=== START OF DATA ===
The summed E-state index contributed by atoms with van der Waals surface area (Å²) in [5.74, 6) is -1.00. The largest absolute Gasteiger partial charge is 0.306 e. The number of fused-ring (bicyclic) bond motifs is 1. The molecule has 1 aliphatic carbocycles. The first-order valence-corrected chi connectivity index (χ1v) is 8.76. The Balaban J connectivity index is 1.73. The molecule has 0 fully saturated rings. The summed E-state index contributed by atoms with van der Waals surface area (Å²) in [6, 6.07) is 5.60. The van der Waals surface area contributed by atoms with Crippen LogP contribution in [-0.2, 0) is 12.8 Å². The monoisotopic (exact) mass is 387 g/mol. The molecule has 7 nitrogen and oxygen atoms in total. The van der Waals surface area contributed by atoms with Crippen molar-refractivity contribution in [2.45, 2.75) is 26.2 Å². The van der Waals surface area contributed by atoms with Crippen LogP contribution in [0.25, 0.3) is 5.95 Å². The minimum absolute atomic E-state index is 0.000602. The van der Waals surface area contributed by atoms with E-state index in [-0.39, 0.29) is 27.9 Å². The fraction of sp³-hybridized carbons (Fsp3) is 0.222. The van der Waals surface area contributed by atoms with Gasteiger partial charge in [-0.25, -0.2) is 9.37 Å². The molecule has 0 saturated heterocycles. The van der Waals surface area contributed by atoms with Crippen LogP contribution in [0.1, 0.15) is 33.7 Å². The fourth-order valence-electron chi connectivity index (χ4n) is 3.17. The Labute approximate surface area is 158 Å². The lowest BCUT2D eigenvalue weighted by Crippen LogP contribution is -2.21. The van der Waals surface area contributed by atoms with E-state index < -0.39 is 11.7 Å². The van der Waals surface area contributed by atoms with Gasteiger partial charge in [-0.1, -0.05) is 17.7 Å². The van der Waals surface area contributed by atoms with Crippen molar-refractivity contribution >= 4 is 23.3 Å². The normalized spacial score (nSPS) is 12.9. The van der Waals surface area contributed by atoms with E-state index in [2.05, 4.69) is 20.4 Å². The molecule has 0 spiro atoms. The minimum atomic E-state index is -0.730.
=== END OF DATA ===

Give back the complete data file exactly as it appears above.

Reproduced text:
The summed E-state index contributed by atoms with van der Waals surface area (Å²) in [5.74, 6) is -1.00. The largest absolute Gasteiger partial charge is 0.306 e. The number of fused-ring (bicyclic) bond motifs is 1. The molecule has 1 aliphatic carbocycles. The first-order valence-corrected chi connectivity index (χ1v) is 8.76. The Balaban J connectivity index is 1.73. The molecule has 0 fully saturated rings. The summed E-state index contributed by atoms with van der Waals surface area (Å²) in [6, 6.07) is 5.60. The van der Waals surface area contributed by atoms with Crippen LogP contribution in [-0.2, 0) is 12.8 Å². The monoisotopic (exact) mass is 387 g/mol. The molecule has 7 nitrogen and oxygen atoms in total. The van der Waals surface area contributed by atoms with Crippen molar-refractivity contribution in [2.45, 2.75) is 26.2 Å². The van der Waals surface area contributed by atoms with Crippen LogP contribution in [0.25, 0.3) is 5.95 Å². The minimum absolute atomic E-state index is 0.000602. The van der Waals surface area contributed by atoms with E-state index in [-0.39, 0.29) is 27.9 Å². The fraction of sp³-hybridized carbons (Fsp3) is 0.222. The van der Waals surface area contributed by atoms with Gasteiger partial charge in [-0.25, -0.2) is 9.37 Å². The molecule has 0 saturated heterocycles. The van der Waals surface area contributed by atoms with Crippen LogP contribution in [0.1, 0.15) is 33.7 Å². The fourth-order valence-electron chi connectivity index (χ4n) is 3.17. The Labute approximate surface area is 158 Å². The lowest BCUT2D eigenvalue weighted by Crippen LogP contribution is -2.21. The van der Waals surface area contributed by atoms with E-state index < -0.39 is 11.7 Å². The van der Waals surface area contributed by atoms with Gasteiger partial charge in [-0.1, -0.05) is 17.7 Å². The van der Waals surface area contributed by atoms with Crippen molar-refractivity contribution >= 4 is 23.3 Å². The normalized spacial score (nSPS) is 12.9. The van der Waals surface area contributed by atoms with E-state index in [2.05, 4.69) is 20.4 Å². The molecule has 0 spiro atoms. The minimum atomic E-state index is -0.730.